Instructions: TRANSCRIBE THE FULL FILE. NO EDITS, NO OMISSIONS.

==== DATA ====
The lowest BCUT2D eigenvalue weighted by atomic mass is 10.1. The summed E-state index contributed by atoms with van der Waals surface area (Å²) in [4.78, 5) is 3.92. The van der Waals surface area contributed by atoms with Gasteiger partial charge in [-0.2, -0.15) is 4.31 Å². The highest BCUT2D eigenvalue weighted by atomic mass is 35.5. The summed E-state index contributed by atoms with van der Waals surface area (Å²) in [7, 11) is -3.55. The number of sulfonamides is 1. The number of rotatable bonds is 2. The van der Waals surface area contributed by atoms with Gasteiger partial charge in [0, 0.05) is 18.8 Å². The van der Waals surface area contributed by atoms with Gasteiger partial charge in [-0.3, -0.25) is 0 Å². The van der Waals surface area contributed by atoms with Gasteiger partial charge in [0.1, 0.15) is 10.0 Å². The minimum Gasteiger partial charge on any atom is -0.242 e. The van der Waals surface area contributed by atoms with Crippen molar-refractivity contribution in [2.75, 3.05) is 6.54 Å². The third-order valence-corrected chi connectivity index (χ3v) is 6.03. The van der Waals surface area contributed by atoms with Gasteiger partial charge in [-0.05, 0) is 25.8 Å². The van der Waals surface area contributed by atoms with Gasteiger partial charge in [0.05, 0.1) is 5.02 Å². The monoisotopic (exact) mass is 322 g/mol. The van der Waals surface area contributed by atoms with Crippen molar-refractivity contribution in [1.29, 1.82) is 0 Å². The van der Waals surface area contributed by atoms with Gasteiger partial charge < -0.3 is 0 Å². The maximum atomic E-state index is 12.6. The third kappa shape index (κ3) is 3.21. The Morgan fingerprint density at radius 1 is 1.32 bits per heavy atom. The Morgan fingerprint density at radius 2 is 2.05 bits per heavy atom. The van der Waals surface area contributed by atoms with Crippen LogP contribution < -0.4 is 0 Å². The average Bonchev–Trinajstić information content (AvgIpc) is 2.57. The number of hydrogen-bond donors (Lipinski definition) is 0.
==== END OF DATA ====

The lowest BCUT2D eigenvalue weighted by atomic mass is 10.1. The summed E-state index contributed by atoms with van der Waals surface area (Å²) in [4.78, 5) is 3.92. The van der Waals surface area contributed by atoms with Gasteiger partial charge in [-0.2, -0.15) is 4.31 Å². The highest BCUT2D eigenvalue weighted by atomic mass is 35.5. The summed E-state index contributed by atoms with van der Waals surface area (Å²) in [7, 11) is -3.55. The number of sulfonamides is 1. The number of rotatable bonds is 2. The van der Waals surface area contributed by atoms with Gasteiger partial charge in [0, 0.05) is 18.8 Å². The van der Waals surface area contributed by atoms with Gasteiger partial charge in [-0.3, -0.25) is 0 Å². The van der Waals surface area contributed by atoms with Gasteiger partial charge in [0.1, 0.15) is 10.0 Å². The minimum Gasteiger partial charge on any atom is -0.242 e. The van der Waals surface area contributed by atoms with Crippen molar-refractivity contribution in [2.75, 3.05) is 6.54 Å². The third-order valence-corrected chi connectivity index (χ3v) is 6.03. The van der Waals surface area contributed by atoms with Gasteiger partial charge in [-0.05, 0) is 25.8 Å². The van der Waals surface area contributed by atoms with Gasteiger partial charge in [0.05, 0.1) is 5.02 Å². The monoisotopic (exact) mass is 322 g/mol. The van der Waals surface area contributed by atoms with Crippen molar-refractivity contribution in [1.29, 1.82) is 0 Å². The van der Waals surface area contributed by atoms with Gasteiger partial charge < -0.3 is 0 Å². The maximum atomic E-state index is 12.6. The third kappa shape index (κ3) is 3.21. The Morgan fingerprint density at radius 1 is 1.32 bits per heavy atom. The Morgan fingerprint density at radius 2 is 2.05 bits per heavy atom. The van der Waals surface area contributed by atoms with Crippen LogP contribution < -0.4 is 0 Å². The average Bonchev–Trinajstić information content (AvgIpc) is 2.57. The number of hydrogen-bond donors (Lipinski definition) is 0.